“———recommendation shall be delivered to the president by the chairperson or Deputy Chairperson of the commission when not constituting a subject to removal”
That is, if the chairperson or the Deputy Chairperson, is the one being a party to the dispute with the member of the commission,then logically, it follows that he or she cannot be the very one taking the recommendation to the president. Only an independent body of the Commission should do that. Section 14(3) states that “——--Decisions of the commission shall be taken by majority votes” and we add in reverse to read in full as this; “Decisions of the commission shall be taken by consensus and only on minor issues where decisions may be taken by majority votes”. This, in our view is to remove manipulation of the decisions by a clique within or otherwise to form itself therein. Section 19 provides for the commission secretariat and its fucntions. We recommend that the secretariat shall be recruited to the commission through normal job process of advertising and scrutinizing the candidates by a panel of qualified members among whom, members of Public service and Anti-Corruption Commissions should be included in the panel. The secretariat cannot be appointed or be left to the approval of the commission, they should be got through known fair and impartial competitive process of recruitment of any qualified workforce so that the body works effectively as stipulated under subsection 2 of this section that “—–the secretariat shall be responsible for the running the administrative, management and financial affairs of the commission—“
Section 33(1) provides for the removal of the state Governor by the President of the Republic as provided for under Article 101(r) of the Constitution8.
8 TCSS 2011
Our position: This is also a repetition of the same mistake that was ocassioned in the “publicly not discussed constitution”. Had the Constitution been discussed then, this provision in our view wouldn’t have seen the light because the citizens of this Country wouldn’t have allowed the violation of the known system where elected leaders can be removed by a decree. This is only possible in military regimes. The provision in the Bill must be scrapped off, for it is not relevant here as it contradicts the provision of Article 165(1) that provides for the election of the State Governor by the residents of that state and such a Governor can only be removed through a vote of no confidence by the state legislature as provided for under Article 164(4) of the Constitution9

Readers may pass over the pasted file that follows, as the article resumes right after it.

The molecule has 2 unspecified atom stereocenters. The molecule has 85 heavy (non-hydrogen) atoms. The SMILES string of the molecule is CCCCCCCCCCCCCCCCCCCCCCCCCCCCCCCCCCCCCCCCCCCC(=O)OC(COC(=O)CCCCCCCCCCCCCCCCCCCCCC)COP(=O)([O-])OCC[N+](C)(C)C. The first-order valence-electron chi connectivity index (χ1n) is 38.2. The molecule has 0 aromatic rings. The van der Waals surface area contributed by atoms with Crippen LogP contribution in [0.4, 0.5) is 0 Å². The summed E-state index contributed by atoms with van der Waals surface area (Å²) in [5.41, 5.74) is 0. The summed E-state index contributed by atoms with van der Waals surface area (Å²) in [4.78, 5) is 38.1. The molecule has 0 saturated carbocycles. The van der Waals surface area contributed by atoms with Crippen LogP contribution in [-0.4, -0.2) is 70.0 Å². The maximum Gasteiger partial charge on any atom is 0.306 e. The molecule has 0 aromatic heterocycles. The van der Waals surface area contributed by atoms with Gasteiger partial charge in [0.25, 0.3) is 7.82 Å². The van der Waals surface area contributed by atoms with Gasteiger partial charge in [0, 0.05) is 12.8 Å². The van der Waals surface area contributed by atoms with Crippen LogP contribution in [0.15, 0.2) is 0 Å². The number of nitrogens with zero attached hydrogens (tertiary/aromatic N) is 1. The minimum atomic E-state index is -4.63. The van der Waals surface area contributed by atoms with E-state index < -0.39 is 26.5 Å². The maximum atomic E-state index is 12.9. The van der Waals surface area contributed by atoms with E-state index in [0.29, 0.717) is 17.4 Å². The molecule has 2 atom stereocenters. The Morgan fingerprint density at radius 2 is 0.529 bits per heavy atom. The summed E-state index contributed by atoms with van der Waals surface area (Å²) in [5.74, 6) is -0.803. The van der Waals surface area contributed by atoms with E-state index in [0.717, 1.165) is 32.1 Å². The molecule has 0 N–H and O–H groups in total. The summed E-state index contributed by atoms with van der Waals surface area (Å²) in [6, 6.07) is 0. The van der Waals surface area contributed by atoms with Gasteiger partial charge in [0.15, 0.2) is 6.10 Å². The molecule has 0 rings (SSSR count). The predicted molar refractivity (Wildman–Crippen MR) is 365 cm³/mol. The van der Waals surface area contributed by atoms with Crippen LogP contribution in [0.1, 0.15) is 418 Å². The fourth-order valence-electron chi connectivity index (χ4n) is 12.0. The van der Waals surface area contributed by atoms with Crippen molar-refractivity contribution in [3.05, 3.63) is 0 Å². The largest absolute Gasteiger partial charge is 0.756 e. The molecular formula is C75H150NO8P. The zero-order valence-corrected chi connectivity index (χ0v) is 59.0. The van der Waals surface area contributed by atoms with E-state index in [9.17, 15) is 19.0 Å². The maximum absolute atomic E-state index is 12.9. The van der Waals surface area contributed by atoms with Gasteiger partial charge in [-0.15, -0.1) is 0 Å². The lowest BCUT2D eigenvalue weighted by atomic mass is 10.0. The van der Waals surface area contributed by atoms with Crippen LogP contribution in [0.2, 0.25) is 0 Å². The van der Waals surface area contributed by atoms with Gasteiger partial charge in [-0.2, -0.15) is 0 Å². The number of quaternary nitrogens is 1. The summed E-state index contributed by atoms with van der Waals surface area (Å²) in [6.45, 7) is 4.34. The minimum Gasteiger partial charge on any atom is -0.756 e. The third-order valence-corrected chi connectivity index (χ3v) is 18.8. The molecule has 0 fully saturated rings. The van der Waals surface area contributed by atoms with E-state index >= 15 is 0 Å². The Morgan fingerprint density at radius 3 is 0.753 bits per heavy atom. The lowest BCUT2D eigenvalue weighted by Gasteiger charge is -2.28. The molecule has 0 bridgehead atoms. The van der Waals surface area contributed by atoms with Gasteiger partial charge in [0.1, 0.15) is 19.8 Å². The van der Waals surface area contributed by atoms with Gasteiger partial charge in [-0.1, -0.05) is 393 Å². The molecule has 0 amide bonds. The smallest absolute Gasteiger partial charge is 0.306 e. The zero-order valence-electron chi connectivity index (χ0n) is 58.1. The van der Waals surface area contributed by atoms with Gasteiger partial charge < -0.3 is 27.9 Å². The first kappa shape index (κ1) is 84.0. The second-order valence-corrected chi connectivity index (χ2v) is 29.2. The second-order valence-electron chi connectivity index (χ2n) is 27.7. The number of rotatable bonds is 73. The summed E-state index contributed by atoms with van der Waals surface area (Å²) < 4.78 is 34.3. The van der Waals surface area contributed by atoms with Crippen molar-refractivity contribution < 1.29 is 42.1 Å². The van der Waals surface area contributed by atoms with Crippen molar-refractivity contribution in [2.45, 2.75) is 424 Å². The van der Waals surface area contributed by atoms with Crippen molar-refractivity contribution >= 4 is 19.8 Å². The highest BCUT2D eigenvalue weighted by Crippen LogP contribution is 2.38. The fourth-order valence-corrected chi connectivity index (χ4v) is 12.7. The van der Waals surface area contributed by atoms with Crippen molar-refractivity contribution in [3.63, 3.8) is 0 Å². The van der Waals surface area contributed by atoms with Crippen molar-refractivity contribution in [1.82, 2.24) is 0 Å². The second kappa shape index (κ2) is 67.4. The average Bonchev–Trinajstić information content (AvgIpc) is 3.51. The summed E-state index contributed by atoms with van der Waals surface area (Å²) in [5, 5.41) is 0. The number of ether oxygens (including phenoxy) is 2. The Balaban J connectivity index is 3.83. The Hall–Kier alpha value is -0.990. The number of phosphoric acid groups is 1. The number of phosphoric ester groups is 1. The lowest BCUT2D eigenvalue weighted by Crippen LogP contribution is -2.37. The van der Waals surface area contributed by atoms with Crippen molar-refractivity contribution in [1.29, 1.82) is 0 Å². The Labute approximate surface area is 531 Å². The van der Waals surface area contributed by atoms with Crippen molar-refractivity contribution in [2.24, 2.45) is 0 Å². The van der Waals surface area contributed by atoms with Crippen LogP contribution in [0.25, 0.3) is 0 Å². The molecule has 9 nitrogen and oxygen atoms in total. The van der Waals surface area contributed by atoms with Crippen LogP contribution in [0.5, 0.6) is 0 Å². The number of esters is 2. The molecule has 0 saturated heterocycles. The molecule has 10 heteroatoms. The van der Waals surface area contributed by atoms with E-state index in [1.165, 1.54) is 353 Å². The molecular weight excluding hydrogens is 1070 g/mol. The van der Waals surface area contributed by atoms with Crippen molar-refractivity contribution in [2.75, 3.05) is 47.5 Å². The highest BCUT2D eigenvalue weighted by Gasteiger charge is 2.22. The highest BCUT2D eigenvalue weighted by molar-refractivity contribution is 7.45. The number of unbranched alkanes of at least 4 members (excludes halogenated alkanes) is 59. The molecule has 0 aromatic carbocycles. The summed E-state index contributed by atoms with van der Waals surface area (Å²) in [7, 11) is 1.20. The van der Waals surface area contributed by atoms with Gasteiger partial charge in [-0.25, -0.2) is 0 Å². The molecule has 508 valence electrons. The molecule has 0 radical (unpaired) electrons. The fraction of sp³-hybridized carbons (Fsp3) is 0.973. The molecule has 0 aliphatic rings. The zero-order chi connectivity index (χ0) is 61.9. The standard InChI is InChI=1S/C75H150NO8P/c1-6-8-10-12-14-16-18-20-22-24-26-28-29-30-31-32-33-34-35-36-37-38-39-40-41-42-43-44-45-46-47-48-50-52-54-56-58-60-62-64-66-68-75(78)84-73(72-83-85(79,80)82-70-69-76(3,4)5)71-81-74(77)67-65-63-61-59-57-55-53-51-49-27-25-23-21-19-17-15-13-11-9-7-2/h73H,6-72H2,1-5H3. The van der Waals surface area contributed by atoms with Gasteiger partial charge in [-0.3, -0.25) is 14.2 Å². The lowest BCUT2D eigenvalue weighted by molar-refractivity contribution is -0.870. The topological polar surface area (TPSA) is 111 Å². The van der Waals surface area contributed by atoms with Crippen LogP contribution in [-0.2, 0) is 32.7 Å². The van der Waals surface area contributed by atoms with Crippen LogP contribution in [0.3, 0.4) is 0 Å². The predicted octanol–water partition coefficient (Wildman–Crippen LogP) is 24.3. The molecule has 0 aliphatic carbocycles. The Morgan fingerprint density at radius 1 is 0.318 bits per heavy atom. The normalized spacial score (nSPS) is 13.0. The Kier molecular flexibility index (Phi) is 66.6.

9 TCSS 2011 10 TCSS 2011 11 Elections Act 2012 if enacted 12 TCSS 2011
SSHURSA believes that the provision of Article 101(r) of the text10 may not see a return into our law if the current text of the Constitution shall be reviewed and discussed by the public. Therefore, something unconstitutional though provided for in the promulgated law should not in our view be glorified because it has no future in the thinking of ordinary public of South Sudan.
This Section 33 (1) is silent on the tenure and terms for the office of the president. The provision is very important and should be provided for in the Act11.
Article 100(1) of the Constitution12 provides for the tenure of the office of the President as 5 years but is silent on the term of the office of the same. For how many terms should a candidate and serving President be re-elected? Twice, thrice or he or she should be a president for life? Certainly not, no life president! The normal practice in most democratic countries is that a president is in the office for either 5 years and only can contest for the same office once. That means, he or she should be re-elected for the second time and thereafter, he or she cannot re-contest for the same position. Third term or life presidency such as in Zimbabwe or the recently manipulated Constitution of Uganda, should have no future in South Sudan because the history we have come through as a people, is a history of suffering and organized injustices by our oppressors, therefore, justice would be done to the South Sudanese people if they know when their president cannot manipulate the Constitution.
Section 34(6), a vote of no confidence should be allowed on a governor within the 6 months of his or her coming into office and not after 12 months as this Bill provides. This is based on the reason that, a Governor shall be assumed to be a qualified person and therefore, has been duly elected based on his or her competence seen by the voters. So the State Legislative Assembly shall be able to know within the first 3 to 6 months whether or not the elected Governor is capable or weak or incompetent and therefore, too early enough, be voted out. South Sudan in our view, needs capable leaders not mere accommodated office occupiers!